Your will is done, so you know who your “stuff” will go to when you pass. Now you must prepare for what is for some individuals a fate worth than death – an event which incapacitates, but does not kill, them. But how can you prepare for an event which causes you to be legally incapacitated?
It is really quite simple. You identify at least one individual whom you trust to make medical and financial decisions on your behalf in the event you can no longer do so yourself. The person you choose is called your agent. When the person accepts appointment as your agent, he or she enters into a fiduciary relationship with you. What does “fiduciary” mean? It means that when the agent is acting on your behalf (you are called the principal) he or she must act solely in your best interest. The term “fiduciary” is usually associated with money, but is appropriately used in the context of medical care as well. The important idea here is that the person you choose to be your agent is someone in which you have trust and confidence will do what is best for YOU.
As with the executor of your will, it is best to name an alternate agent. Now that you have identified the individual who will act on your behalf when you cannot, it is time to see your attorney for the preparation of powers-of-attorney and advance medical directive.
A financial power-of-attorney permits your agent to act on your behalf with respect to financial matters, such as banking issues and paying your bills. You may grant your agent broad of powers or limit the matters on which the agent may act. How broad the agent’s powers should be will depend, in part, on the size of your estate. For example, if you do not own real estate, then the agent need not be given power to engage in real estate transactions on your behalf. You will also need to decide when the agent’s power begins – immediately or only upon a doctor’s certification that you are unable to conduct your own affairs. This decision will rest upon several factors, including your age and state of your health. If you have a history of strokes or heart attacks, you may not wish to require a medical certification. It is important to understand that when an agent acts on your behalf with respect to the purchase of consumer goods, real estate, and debt, among other things, over a period of time that your agent is binding you to pay the amount owed.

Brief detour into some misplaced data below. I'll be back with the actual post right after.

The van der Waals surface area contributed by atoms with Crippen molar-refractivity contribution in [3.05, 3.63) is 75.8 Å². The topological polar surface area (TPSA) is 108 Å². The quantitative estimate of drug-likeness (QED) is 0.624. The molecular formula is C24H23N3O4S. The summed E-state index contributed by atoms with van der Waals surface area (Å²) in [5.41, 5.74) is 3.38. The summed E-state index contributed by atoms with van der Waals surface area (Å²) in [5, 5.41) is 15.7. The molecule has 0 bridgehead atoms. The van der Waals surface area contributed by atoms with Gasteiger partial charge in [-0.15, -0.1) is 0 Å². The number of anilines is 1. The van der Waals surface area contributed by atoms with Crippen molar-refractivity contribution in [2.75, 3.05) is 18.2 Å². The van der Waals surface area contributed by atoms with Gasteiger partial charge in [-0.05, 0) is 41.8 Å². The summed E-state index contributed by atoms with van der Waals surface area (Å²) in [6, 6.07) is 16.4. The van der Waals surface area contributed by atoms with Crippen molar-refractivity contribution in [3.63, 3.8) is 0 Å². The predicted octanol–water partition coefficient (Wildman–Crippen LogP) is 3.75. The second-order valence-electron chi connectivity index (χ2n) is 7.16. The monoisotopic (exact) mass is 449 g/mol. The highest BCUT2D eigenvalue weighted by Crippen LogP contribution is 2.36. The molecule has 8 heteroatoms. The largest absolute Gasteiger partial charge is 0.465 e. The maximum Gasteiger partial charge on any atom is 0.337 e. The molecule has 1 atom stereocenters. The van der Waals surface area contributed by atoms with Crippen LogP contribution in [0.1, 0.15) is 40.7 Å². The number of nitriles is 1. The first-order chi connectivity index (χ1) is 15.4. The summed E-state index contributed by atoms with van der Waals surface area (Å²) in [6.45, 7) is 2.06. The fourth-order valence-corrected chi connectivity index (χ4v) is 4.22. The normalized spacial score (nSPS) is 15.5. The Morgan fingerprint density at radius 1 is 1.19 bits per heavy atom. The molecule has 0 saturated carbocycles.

A medical power-of-attorney permits your agent to make decisions on your behalf with respect to medical matters, such as treatment you will receive, the type of medical facility to which you will be admitted, and medications to be administered to you. Unlike an agent under a financial power-of-attorney, an agent under a medical power-of-attorney has no power to bind you financially. Thus, your agent can make decisions about medical treatment you will receive, but cannot bind you to pay the bill when it comes due unless the same person is the agent under both the medical and financial power-of-attorney. You need not appoint the same person for both powers-of-attorney.
If you fear that you may become legally incompetent because of a diagnoses of dementia, Alzheimer’s or similarly devastating disease, you may execute a Declaration of Guardian in the Event of Later Incapacity or Need of Guardian (“Declaration”). The Declaration identifies the individual who will be your legal guardian with the ability to act on your behalf in the event you can no longer do so. The difference between the Declaration and a power-of-attorney is that a court appoints the guardian via court order and then supervises the guardian’s actions on your behalf. The Declaration is more appropriately used when the incapacity is permanent in nature as opposed to a temporary incapacity due to surgery, auto accident and the like.
You will also want to have an advance directive prepared for you. The advance medical directive tells the doctor (as well as your family) whether you want extra-ordinary measures taken to keep you alive in the event you are terminally ill or brain dead but being kept alive via life support. This document takes the burden off of your loved ones to make the heart-rending decision of discontinuing life support. The advance directive can also specify whether you wish to be an organ donor if you have not indicated your desire on your driver’s license.
You now have the most basic estate planning documents executed. You will need to review your estate planning documents at least every five years – more often if you experience significant life events such as the birth of a child.